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John Atkinson Posted: Mar 12, 2008 0 comments
I'm writing these words on the flight home from the 2008 Consumer Electronics Show, held January 7–10 in Las Vegas. I wasn't sure what to expect at this year's CES. Though the official stats show that the US economy has grown for the fourth straight year, audio retailers I spoke with before the Show feel that that economic growth has not resulted in any increase in consumers' disposable incomes. In fact, with the drying up of credit, retailers are concerned that 2008 may well be a step back from 2007 in overall sales, and that high-end audio—a niche category within a niche category—will be adversely affected by the relative impoverishment of the middle class.
John Atkinson Posted: Mar 08, 2008 14 comments
As Wes Phillips recently reported on this website, CD sales are down and legal downloads of audio files are up. Stereophile has been criticized more than once for not paying enough attention to the subjects of MP3 and other compressed file formats, such as AAC, and for offering no guidance at all to readers about how to get the best sound quality from compressed downloads.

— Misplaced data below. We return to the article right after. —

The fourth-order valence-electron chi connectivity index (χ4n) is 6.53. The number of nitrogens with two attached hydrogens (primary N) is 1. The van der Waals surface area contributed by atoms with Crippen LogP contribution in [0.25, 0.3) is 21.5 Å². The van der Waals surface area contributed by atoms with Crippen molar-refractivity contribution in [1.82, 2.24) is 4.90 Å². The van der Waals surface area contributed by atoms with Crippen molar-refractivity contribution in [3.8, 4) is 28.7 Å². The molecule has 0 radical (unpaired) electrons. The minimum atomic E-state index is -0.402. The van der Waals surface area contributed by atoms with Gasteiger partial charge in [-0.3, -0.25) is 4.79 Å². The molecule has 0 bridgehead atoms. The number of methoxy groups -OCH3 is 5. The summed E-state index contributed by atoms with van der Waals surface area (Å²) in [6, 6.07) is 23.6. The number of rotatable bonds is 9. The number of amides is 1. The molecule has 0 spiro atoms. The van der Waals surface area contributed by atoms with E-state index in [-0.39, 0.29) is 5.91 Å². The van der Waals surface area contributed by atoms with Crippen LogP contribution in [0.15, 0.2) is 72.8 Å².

John Atkinson Posted: Mar 01, 2008 Published: Jun 01, 1992 0 comments
I believe Ken Kantor said it first: a couple of years ago, in his September 1990 interview with Robert Harley (Vol.13 No.9), he remarked that "there's no reason why a two-way 6" loudspeaker can't be the equal of almost the best speaker out there from a certain frequency point upward, with the possible exception of dynamic range." When I read those words, they rang true. If you put to one side the need to reproduce low bass frequencies and can accept less-than-live playback levels, a small speaker can be as good as the best, and allow its owner to enjoy the benefits of its size—visual appeal, ease of placement in the room, and the often excellent imaging afforded by the use of a small front baffle.
John Atkinson Posted: Feb 29, 2008 Published: Mar 29, 1990 0 comments